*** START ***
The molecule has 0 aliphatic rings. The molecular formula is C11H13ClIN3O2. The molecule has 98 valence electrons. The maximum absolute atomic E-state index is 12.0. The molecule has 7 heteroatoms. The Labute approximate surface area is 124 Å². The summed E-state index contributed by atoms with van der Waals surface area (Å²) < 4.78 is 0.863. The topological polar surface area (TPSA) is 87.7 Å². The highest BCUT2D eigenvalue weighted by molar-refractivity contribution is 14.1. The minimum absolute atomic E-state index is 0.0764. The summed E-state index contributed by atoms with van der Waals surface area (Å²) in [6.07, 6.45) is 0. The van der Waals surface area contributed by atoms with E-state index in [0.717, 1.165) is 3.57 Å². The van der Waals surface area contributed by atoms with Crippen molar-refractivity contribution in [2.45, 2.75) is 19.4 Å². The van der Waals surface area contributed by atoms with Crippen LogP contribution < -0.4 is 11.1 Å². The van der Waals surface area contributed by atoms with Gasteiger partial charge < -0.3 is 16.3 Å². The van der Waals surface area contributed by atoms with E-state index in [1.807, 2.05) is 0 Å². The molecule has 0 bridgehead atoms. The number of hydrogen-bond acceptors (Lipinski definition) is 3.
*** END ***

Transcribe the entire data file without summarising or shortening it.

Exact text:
The molecule has 0 aliphatic rings. The molecular formula is C11H13ClIN3O2. The molecule has 98 valence electrons. The maximum absolute atomic E-state index is 12.0. The molecule has 7 heteroatoms. The Labute approximate surface area is 124 Å². The summed E-state index contributed by atoms with van der Waals surface area (Å²) < 4.78 is 0.863. The topological polar surface area (TPSA) is 87.7 Å². The highest BCUT2D eigenvalue weighted by molar-refractivity contribution is 14.1. The minimum absolute atomic E-state index is 0.0764. The summed E-state index contributed by atoms with van der Waals surface area (Å²) in [6.07, 6.45) is 0. The van der Waals surface area contributed by atoms with E-state index in [0.717, 1.165) is 3.57 Å². The van der Waals surface area contributed by atoms with Crippen molar-refractivity contribution in [2.45, 2.75) is 19.4 Å². The van der Waals surface area contributed by atoms with Crippen LogP contribution < -0.4 is 11.1 Å². The van der Waals surface area contributed by atoms with Gasteiger partial charge < -0.3 is 16.3 Å². The van der Waals surface area contributed by atoms with E-state index in [1.807, 2.05) is 0 Å². The molecule has 0 bridgehead atoms. The number of hydrogen-bond acceptors (Lipinski definition) is 3.